“As I said in the hearing, the fact that (Jacobs) says something is true has nothing to do with the truth, and Jacobs shows that he is very prolific, so something I think there must be something else, a skilled liar, “Madux said.

After the prosecution asked Maddux, she admitted that a four-year scam in Oregon was common. Maddux added that Jacobs did not make an arrangement for her decision based on her information.

Third stand: Curtis Haunie

Howney is a Hood River dentist who hired Jacobs as an independent contractor at the dental office. He told the court that he noticed that the check was kept outside the company’s account.

Howney, who called Jacobs a “great actress,” added that Jacobs did not have the authority to open emails, even though he worked in the administrative district. He said her actions by Jacobs did not indicate that she was the person who cashed the check.

Howney, who knew she was the one to monetize the check, told the court that Jacobs was calm, suggested a solution to the situation, and later quit the business. Howney did not explain that he was nervous about Jacobs during the conflict.

There was no Howney cross-examination by the prosecution.

Fourth stand: Rhonda Slavic

The defense called the Slavs to the stand as her brother was dealing with Jacobs – the two later declared bankruptcy. She said her family was concerned about the integrity of the business.

The Slavs admitted at some point that her brother was in a romantic relationship with Jacobs.

Regarding the concerns the Slavs had, Jacobs told her she was being treated for cancer at Oregon Health & Science University, but she later found that it wasn’t true. She also told the court that Jacobs had told her she had received a $ 20 million settlement.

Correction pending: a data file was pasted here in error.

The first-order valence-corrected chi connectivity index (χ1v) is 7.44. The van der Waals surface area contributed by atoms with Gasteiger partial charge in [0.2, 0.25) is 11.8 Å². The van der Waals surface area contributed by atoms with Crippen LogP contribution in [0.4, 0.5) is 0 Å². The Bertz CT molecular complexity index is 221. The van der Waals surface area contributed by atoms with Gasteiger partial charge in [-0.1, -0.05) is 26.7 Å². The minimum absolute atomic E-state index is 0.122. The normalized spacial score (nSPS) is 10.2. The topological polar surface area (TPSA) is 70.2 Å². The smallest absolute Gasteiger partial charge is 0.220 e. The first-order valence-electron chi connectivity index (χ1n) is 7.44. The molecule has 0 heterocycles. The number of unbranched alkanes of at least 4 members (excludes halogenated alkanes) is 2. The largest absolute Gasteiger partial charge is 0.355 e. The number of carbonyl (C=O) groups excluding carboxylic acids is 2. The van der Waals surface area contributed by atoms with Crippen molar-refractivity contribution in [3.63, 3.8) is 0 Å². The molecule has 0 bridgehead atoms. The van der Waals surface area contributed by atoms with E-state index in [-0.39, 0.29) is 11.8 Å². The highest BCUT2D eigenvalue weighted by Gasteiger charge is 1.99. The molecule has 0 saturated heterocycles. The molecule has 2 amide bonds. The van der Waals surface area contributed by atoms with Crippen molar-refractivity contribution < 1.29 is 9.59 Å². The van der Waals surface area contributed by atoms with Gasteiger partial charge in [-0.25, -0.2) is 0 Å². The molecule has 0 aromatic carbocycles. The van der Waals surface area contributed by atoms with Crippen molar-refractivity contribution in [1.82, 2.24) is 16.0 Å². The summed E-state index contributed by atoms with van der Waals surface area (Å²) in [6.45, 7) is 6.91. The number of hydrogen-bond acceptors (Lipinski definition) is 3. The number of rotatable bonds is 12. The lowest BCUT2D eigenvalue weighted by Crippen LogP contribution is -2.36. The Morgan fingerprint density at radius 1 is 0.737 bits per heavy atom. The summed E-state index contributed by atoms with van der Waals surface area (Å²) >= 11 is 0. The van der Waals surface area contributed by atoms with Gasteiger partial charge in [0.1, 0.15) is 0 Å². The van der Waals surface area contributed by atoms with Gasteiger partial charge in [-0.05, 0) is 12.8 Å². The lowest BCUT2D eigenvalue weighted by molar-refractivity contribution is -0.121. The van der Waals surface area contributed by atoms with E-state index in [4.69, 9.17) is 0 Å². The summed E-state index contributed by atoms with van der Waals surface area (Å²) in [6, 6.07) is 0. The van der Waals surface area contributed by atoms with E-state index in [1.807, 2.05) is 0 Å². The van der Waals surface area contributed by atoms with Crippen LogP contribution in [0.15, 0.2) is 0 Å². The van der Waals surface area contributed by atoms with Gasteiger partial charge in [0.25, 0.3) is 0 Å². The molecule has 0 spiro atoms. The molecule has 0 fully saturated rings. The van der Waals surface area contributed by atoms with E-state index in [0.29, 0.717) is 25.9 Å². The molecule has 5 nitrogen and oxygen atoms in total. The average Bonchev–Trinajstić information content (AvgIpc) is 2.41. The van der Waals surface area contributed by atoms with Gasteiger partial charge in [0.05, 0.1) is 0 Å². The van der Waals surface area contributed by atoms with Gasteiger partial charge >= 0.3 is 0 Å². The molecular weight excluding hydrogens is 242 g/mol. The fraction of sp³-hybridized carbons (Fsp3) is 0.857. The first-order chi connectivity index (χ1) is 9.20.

The Slavs added that Jacobs processed the claim in business with his brother before he lost his connection due to his standing in a remote location.

5th stand: John Zen

Tseng works as a Medicare fraud investigator. The judge asked Zen if negotiations with Jacobs’ lawyer at the time, Hartley, would provide information on other criminal issues centered around Jacobs, but Zen denied this.

After Tsen’s testimony, the judge decided to destroy the subpoena issued to Hartley.

Outside the stand

Brophy’s lawyer presented an excerpt between the detective and Jacobs in court. He said the detective couldn’t promise anything unless Jacobs first asked what he had to say about Brophy.

Overstreet later addressed the court, saying the prosecution knew nothing about Jacobs being investigated. He added that he wasn’t a happy witness because Jacobs revealed that he would appear in court next week but had nothing specific to her.

Towards the end of the day, Brophy’s defense lawyer said Jacobs had records of deceiving doctors and others. The defense then demanded six months to be properly prepared for Jacobs’ testimony in court.

The prosecution argued that the defense would like to push the trial for six months to give the judge a greater reason to abandon the witnesses. Regarding defense, Brophy’s lawyer said he wanted to know more about this witness earlier in order to have more time to prepare.

Overstreet then focused on a letter Wells sent to Brophy. He states that Jacobs has something to say about Brophy’s case. He also stated that the prosecution did not technically own the letter, as the letter was sent to the prisoner and then copied only when it was delivered to the sender.

He then claimed that the defense had previously technically known about Jacobs as Brophy received the letter.

The prosecution added that strong opinions about Jacobs should not be the reason for abandoning her as a witness, but acknowledged her colorful history.

At the end of the day, Judge Ramlas decided to submit Jacobs’ motion as a witness on Monday, May 16th.

Brophy trial holds hearing, discussion about witness sharing jail space Source link Brophy trial holds hearing, discussion about witness sharing jail space